China, US tensions raise Taiwan conflict fears
Numerous Chinese and U.S. military exercises in the Asia-Pacific region and plummeting China-U.S. ties are raising fears of an armed conflict between Washington and Beijing in the near future, according to a report by Reuters.
Taiwan-based security and diplomatic sources say the chances a broader conflict are rising mainly because of increased U.S. and Chinese military activity in the region.
“Neither side wants to start a conflict. The fundamentals have not changed much,” a Western diplomat told Reuters.
“But the frequent activities do increase the chances of an accidental conflict,” the diplomat said.
China’s foreign ministry said in statement sent to Reuters: “We have the determination and capability to stop any activities aimed at separating Taiwan from China”.
A senior U.S. official, speaking on condition of anonymity, said that China was becoming more assertive and more aggressive in the region and there was concern its military could miscalculate, leading to unexpected consequences.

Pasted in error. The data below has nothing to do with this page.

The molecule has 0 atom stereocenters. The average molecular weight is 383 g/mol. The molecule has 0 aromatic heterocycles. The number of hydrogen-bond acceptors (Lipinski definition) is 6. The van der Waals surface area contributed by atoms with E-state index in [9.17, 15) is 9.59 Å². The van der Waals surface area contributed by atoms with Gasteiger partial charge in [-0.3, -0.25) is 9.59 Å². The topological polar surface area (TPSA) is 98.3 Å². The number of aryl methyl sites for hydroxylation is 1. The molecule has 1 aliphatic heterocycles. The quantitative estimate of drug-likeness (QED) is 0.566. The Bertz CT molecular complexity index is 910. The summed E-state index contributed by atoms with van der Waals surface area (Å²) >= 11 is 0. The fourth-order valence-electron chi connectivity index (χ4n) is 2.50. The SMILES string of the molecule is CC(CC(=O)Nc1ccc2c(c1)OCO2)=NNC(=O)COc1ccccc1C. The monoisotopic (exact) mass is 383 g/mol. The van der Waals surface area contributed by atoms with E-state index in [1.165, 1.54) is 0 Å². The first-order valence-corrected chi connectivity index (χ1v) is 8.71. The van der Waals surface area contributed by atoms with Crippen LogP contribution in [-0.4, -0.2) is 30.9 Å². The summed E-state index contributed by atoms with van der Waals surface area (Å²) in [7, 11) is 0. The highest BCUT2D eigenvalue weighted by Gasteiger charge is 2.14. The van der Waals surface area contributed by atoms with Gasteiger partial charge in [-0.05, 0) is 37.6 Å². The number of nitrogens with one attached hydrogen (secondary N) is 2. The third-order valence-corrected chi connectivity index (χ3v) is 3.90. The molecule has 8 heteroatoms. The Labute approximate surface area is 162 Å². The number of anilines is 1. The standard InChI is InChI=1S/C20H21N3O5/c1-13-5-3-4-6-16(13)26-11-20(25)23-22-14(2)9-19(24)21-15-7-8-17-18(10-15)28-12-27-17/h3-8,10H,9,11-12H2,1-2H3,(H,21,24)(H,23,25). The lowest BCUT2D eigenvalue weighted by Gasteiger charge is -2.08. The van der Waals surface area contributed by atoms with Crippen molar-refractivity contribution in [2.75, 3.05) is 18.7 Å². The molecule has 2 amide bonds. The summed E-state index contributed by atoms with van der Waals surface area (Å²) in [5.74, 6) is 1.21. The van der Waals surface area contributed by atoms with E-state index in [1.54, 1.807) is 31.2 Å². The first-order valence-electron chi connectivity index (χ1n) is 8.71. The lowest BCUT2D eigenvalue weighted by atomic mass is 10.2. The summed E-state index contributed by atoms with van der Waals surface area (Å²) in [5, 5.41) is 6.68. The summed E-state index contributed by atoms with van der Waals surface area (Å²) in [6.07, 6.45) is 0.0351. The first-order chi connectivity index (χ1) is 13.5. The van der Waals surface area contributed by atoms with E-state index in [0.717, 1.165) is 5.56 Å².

“This is an issue that is broader than Taiwan and broader than just the United States,” the official said.
“I would argue that there are
many like-minded countries in the region that are viewing with dismay and
increasing concern the trend lines coming out of Beijing.”
Relations between Washington and Beijing have worsened over everything from trade and human rights to what the United States sees as aggressive moves by China's armed forces, especially in the disputed South China Sea and around Chinese-claimed Taiwan.
In the last three weeks, China has announced four separate exercises along its coast, from the Bohai Gulf in the north to the East and Yellow Seas and South China Sea, along with other exercises it said were aimed at “the current security situation across the Taiwan Strait”.
The United States sent another warship through the Taiwan Strait this month, a few days after a U.S. carrier group conducted an exercise in the disputed South China Sea, and this week China complained a U.S. spy plane had observed Chinese live-fire exercises.
Chinese military expert Ni Lexiong, a retired professor at the Shanghai University of Political Science and Law, said it was very rare and possibly the first time multiple Chinese exercises were taking place at the same time.
“By simultaneously conducting drills in the three seas, it means China is testing its ability to fight enemies coming from three directions at the same time - for example from Taiwan, from Japan and from the U.S. from the south,” he said.